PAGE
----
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Documents containing personal info found outside payday loan business

May 12, 2006 - Louisville, Kentucky

Thousands of documents containing personal and financial information were found unshredded and scattered behind the Money Now payday loan business on Taylor Boulevard. Boxes of financial records were found by another business owner in the same strip center who began alerting people he had their information. WAVE 3's Maureen Kyle talked to a woman whose information was discovered, then went to Money Now for answers.

"It's my name, it's my social security number, it's my address," said an upset woman whose personal information was discovered in a dumpster behind the Money Now on Taylor Boulevard.

We found more documents in a dumpster and along a back fence containing personal and financial information, including social security and bank account numbers.

Employees at Money Now, who noticed our cameras, began collecting the documents after we showed up.

When we asked why the documents hadn't been shredded, we were told by an employee that they had been thrown in the dumpster by mistake. ""They're not supposed to be here."

That same employee also tried to minimize the potential damage, saying: "We don't have a lot of personal information in those documents that you could really steal."

But we found social security numbers, birthdates -- even a check from someone's employer.

The employee we spoke with suggested a conspiracy theory. "We've had some employees who are trying to sabotage us. They've been terminated, and so that's why they got in touch with you."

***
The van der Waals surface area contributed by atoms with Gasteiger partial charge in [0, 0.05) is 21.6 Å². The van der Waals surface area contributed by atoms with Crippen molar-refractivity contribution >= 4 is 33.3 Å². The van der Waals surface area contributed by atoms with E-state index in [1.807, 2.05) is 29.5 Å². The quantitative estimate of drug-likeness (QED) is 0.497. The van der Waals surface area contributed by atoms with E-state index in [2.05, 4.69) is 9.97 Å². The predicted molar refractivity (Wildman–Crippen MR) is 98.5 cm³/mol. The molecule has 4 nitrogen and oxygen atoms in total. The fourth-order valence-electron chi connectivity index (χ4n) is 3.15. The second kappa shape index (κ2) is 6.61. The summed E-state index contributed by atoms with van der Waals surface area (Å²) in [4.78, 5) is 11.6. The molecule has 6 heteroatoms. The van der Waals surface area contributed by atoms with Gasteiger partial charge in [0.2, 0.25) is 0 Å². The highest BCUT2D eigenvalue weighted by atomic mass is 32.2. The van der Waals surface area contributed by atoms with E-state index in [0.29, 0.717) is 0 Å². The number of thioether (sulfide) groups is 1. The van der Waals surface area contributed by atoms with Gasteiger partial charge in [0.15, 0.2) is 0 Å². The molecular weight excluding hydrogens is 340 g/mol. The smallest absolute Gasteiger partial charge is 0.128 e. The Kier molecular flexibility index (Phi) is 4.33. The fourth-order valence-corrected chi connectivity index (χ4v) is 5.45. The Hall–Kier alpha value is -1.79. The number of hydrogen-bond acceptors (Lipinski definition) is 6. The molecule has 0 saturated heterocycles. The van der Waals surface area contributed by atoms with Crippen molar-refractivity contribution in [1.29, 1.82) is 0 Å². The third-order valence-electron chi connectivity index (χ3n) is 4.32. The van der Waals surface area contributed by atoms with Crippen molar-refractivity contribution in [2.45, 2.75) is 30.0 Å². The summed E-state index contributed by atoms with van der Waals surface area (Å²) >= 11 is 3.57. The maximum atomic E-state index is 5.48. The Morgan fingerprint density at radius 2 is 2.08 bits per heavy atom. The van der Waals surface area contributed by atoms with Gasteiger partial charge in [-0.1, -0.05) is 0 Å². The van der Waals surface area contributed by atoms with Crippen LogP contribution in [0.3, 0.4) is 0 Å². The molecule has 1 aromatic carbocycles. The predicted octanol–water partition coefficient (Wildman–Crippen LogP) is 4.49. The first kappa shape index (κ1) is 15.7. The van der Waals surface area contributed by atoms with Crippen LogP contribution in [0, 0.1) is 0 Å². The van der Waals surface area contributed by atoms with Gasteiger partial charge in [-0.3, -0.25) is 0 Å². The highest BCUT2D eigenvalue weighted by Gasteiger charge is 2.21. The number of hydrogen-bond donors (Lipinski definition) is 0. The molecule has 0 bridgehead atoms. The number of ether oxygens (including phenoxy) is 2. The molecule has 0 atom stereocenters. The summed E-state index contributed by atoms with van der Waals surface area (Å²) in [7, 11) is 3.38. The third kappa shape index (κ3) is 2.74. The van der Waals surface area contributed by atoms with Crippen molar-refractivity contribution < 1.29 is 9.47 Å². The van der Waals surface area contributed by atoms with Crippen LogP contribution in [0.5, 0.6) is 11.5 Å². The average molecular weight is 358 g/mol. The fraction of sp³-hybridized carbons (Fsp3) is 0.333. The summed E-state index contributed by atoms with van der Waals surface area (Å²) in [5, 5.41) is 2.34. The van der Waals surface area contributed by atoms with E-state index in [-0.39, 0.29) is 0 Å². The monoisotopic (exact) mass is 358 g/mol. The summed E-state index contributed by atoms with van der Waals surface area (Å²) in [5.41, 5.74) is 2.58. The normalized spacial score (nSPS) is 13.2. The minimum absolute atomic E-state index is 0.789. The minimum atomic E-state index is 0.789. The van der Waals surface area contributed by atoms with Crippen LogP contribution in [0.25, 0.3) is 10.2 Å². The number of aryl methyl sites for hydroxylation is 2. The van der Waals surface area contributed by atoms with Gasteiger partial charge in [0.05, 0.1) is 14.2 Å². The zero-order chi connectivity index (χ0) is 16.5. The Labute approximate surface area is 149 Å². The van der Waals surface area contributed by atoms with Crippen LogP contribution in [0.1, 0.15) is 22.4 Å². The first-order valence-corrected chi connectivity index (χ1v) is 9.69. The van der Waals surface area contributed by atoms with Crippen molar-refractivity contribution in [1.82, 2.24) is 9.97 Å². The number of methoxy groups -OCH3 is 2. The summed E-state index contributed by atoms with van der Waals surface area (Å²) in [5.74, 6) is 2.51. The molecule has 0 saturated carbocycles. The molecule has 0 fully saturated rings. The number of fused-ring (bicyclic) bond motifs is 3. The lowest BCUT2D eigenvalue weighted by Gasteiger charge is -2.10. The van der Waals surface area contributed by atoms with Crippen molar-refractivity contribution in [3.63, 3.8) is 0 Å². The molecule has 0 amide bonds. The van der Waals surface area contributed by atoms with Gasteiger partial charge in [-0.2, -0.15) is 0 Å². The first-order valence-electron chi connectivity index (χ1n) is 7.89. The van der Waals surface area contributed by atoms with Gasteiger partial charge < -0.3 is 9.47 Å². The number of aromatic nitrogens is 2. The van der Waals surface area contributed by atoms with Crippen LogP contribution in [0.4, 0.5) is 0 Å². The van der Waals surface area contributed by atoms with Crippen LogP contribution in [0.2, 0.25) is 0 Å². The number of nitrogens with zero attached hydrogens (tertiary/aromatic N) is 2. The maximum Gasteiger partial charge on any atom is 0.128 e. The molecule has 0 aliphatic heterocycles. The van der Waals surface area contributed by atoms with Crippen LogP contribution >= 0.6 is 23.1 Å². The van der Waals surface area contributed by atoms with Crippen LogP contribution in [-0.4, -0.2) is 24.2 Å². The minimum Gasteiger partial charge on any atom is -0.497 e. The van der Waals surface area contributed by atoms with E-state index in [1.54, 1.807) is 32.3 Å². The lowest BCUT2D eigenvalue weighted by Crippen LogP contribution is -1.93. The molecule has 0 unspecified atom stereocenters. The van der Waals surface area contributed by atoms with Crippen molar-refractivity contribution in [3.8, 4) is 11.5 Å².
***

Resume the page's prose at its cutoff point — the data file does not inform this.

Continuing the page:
So we asked a woman who had her information discovered by a stranger if she knew anyone who works at Money Now and she told us no.

The woman we spoke with, who didn't want to be identified, called WAVE 3 after she received a call from someone who rattled off her personal information.

She told us: "I gave Money Now a chance to explain to me why some stranger was able to give me this information, and they really couldn't come up with a good reason. She said: 'we're supposed to shred those and I don't know how you got them.'"

Charlie Mattingly with Louisville's Better Business Bureau says carelessness with documents containing sensitive personal and financial information is a common occurrence with small businesses.

"In this day and age, there is no excuse for just dumping information in the dumpster like that," Mattingly said. "Any business that would be careless with customer records is not only endangering the trust of those customers, but is potentially in legal problems as well under these new laws."

The federal government recently passed a law requiring businesses to shred or properly dispose of customer's personal information.

The woman whose information was just tossed in a dumpster isn't buying the excuses given to us by the employees. "It's still their responsibility to shred my information and they gave me the impression that they did."

While she's getting a lawyer to explore legal action, Money Now isn't taking the situation as seriously.

"Nothing really happened," said an employee. "Someone planted something in our dumpster and is now trying to distribute it. We take every security precaution."

There may be hundreds others whose information was in that dumpster.

If you've ever used the Money Now on Taylor Boulevard, the Better Business Bureau recommends following your credit report closely and filing a complaint with their agency.

News Source

WAVE 3 News, Maureen Kyle, Staff Reporter

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